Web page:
CROSS-CUTTING IDHS INITIATIVES

  • The Autism Task Force is co-convened by the DMH and the DDD to address the needs of individuals with autism. In addition to the Task Force work, the DDD and DMH convene regular, quarterly Task Group meetings to review, discuss and problem solve significant joint administrative and clinical issues. A significant ongoing priority of this Task Group is the collaborative effort in serving the dually diagnosed DDD/DMH client population.
  • The Brand New Day Initiative continues the DMH and DRS collaboration. It focuses on increasing the access of persons with serious mental illnesses to vocational rehabilitation services and improving coordination of psychiatric and vocational services. Another key DRS-DMH collaboration is the provision of Work Incentive Planning and Assistance Services to individuals receiving SSI and SSDI, using funding provided by the Social Security Administration. The DMH also collaborates with the City of Chicago Mayor's Office for Persons with Disabilities on this initiative.
  • Early Childhood Mental Health Consultant (MHC) Project is a collaboration between the Division of Human Capital  Development (DHCD) and the DMH. This project addresses the social/emotional needs of young children ages birth-five years old in child care settings . A contracted mental health agency oversees project implementation. Full-time mental health consultants (MHC) are employed and housed in a local mental health or social service agency and work in partnership with local CCRR staff. MHCs conduct training, provide consultations and supply referrals for child care providers and the families they serve. The goal of the project is stable and continued enrollment of children with social/emotional challenges in child care settings.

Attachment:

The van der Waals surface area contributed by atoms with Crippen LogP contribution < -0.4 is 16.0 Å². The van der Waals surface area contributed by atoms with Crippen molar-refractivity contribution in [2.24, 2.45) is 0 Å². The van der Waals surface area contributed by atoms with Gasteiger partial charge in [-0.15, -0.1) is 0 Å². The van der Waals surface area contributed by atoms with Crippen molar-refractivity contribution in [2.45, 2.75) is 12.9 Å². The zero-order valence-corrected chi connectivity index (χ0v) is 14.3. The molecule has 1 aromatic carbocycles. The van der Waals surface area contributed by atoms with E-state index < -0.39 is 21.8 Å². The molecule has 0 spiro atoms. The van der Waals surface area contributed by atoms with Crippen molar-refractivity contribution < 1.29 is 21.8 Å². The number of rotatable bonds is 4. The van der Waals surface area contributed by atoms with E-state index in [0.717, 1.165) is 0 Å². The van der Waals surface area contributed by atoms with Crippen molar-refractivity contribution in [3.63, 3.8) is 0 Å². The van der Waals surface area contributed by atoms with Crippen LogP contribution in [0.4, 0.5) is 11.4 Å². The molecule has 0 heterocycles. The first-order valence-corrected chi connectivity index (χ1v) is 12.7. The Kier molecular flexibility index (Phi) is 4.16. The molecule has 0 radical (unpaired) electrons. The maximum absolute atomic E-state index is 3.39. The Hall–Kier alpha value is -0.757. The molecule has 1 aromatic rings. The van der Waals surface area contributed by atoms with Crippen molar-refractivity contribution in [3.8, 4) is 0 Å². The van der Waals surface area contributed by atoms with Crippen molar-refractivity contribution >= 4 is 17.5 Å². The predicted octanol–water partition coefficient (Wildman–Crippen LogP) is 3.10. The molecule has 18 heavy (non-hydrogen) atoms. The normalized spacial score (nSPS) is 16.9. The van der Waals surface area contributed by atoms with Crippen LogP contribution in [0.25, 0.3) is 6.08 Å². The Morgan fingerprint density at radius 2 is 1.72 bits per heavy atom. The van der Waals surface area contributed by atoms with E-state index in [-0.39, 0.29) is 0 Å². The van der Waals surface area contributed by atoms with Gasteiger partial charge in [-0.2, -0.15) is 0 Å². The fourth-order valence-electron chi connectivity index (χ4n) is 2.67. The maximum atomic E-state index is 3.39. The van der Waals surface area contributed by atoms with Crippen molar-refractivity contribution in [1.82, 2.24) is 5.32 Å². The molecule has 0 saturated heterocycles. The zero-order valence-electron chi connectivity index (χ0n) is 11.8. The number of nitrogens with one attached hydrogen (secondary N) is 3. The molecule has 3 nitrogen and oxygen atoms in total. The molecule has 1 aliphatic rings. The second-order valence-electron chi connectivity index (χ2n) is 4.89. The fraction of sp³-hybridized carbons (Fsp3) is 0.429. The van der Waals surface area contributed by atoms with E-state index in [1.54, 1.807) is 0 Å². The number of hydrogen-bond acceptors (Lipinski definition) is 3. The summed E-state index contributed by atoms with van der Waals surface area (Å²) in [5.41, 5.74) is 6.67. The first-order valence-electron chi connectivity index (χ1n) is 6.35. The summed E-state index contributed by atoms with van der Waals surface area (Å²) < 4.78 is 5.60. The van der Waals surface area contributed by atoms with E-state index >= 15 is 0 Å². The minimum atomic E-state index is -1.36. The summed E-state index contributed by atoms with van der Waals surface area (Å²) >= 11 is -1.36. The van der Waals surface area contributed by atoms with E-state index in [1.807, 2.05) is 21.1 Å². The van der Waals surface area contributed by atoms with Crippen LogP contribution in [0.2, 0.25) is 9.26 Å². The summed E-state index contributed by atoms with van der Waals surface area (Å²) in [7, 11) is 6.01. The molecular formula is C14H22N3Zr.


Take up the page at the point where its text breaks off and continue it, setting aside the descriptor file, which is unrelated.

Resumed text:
• Illinois Imagines is one of IDHS's Smart Path projects that enables rape crisis centers to better serve women with disabilities, facilitates disability service agency referrals to rape crisis centers, and enables the agencies to work together. The project team includes representatives of the IDHS' DCHP; DRS; DMH; DDD; and representatives from the Illinois Coalition Against Sexual Assault (ICASA); the Illinois Family Violence Coordinating Council (IFVCC); Illinois Network of Centers for Independent Living (INCIL); Illinois Voices (self advocates with disabilities); and Blue Tower Training Center (a national disability services consulting group).
  • The Individual Placement and Support (IPS) is a collaboration of the DMH with the DRS to improve employment opportunities  and outcomes for persons with serious mental illnesses. This model of supported employment (SE) has been demonstrated to be more effective at helping people with mental illnesses work successfully in the mainstream workforce. The defining characteristics of this evidence-based practice include the full integration of vocational services with mental health treatment; provision of services immediately and entirely directed toward competitive jobs; access to services for anyone who says they want to work; customized, flexible and time unlimited employment supports that are driven by client preferences; and comprehensive benefits planning. In FY 09, 12 new sites reached the national implementation standards. Illinois now has the knowledge, experience, and demonstrated expertise to expand access to these services as resources become available. DMH is also partnering with the Illinois Chapter of the National Alliance on Mental Illness to educate families about the role of employment in recovery, IPS services, and the Work Incentives Planning and Assistance Program.